Smouldering underground embers beneath the Bridgeton Landfill burn just 1,000 feet from a buried Cold-War era nuclear waste dump
ST. LOUIS—A plan to make sure an underground St. Louis-area landfill fire doesn’t reach a cache of Cold War-era nuclear waste buried nearby will come before the end of 2015, an Environmental Protection Agency administrator said.
Mark Hague, acting chief of the EPA region that includes Missouri, said the agency is working with the state of Missouri on the plan for keeping the smouldering embers beneath the Bridgeton Landfill from moving at least 1,000 feet to the nuclear waste at the West Lake Landfill, a federally funded Superfund site since 1990.
Hague said the permanent fix would be decided by “solid science, good engineering data” and not outside pressure. He declined to estimate when a solution would be in place, but he noted that options could include installing an in-ground fire break or suppression barrier, or injecting inert gases that snuff the smouldering waste.
“It has taken a long time, and it’s time to get a final remedy in place,” Hague said after Missouri Attorney General Chris Koster called for the EPA to solve the problem “without delay.”
Citing the need for “good, sound” engineering data that supports a permanent solution, Hague said “that work takes time. We’re not going to rush it just for expediency.”
On Saturday, a fire blamed on a faulty utility pole ignited brush on the West Lake Landfill’s grounds. Firefighters quickly doused the blaze, and Hague said testing showed no immediate evidence residents were endangered.
Hague insisted the subsurface smouldering was “not rapidly advancing” toward the buried cache of nuclear waste, and he called prospects that fire could reach the radioactive material a “highly unlikely event.”
Government officials quietly have adopted an emergency plan in case the smoulder _ dating to at least 2010, its origin still unknown _ ever reached the nuclear waste, unleashing a potentially “catastrophic event” that could send up a plume of radioactive smoke over a densely populated area near the city’s main airport.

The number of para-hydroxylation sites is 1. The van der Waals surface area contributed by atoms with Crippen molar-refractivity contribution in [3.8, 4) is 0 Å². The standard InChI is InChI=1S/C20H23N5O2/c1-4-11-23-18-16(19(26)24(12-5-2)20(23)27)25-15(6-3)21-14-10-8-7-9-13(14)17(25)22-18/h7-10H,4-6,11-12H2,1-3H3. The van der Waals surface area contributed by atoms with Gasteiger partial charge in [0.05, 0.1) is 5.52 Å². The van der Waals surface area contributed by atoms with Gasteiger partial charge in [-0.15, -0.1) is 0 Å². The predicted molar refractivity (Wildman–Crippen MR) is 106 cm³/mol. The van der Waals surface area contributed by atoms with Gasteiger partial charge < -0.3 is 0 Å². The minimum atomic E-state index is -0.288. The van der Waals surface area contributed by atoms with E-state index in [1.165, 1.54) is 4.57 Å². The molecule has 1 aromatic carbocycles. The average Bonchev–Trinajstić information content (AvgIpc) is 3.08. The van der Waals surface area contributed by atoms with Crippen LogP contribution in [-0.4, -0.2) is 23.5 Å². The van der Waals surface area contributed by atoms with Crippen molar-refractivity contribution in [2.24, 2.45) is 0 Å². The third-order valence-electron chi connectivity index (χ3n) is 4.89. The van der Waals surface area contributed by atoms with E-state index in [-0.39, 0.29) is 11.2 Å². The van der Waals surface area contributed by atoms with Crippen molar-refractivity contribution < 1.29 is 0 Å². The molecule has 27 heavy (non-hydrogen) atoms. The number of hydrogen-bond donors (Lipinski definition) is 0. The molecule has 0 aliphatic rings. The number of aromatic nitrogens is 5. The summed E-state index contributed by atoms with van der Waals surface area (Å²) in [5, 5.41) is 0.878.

The “EPA says it is moving toward a final protective remedy. It must implement that remedy without delay,” said Koster, a Democrat running for governor whose office is suing the landfill’s operator, Republic Services.
“While there has been much back-and-forth over the past few weeks over how dangerous the landfill might be, at least three things are certain: The landfill is still burning, it still stinks and Republic hasn’t paid for the environmental damage it has done.”
Republic Services has downplayed any risk of the below-ground fire. Interceptor wells _ underground structures that capture below-surface gasses _ and other safeguards are in place to keep the fire and the nuclear waste separate. Republic Services is spending millions of dollars to ease or eliminate the smell by removing concrete pipes that allowed the odour to escape and installing plastic caps over parts of the landfill.
The Republic Services-owned West Lake Landfill was contaminated with radioactive waste from uranium processing by a St. Louis company known as Mallinckrodt Chemical. The waste was illegally dumped in 1973 and includes material dating to the Manhattan Project, which created the first atomic bomb in the 1940s.
The EPA is deciding how to clean up the waste.
No reports of illness have been linked to the nuclear waste. But the smell caused by the underground burning often is so foul that Koster sued Republic Services in 2013, alleging negligent management and violation of state environmental laws. The case is to go to trial in March.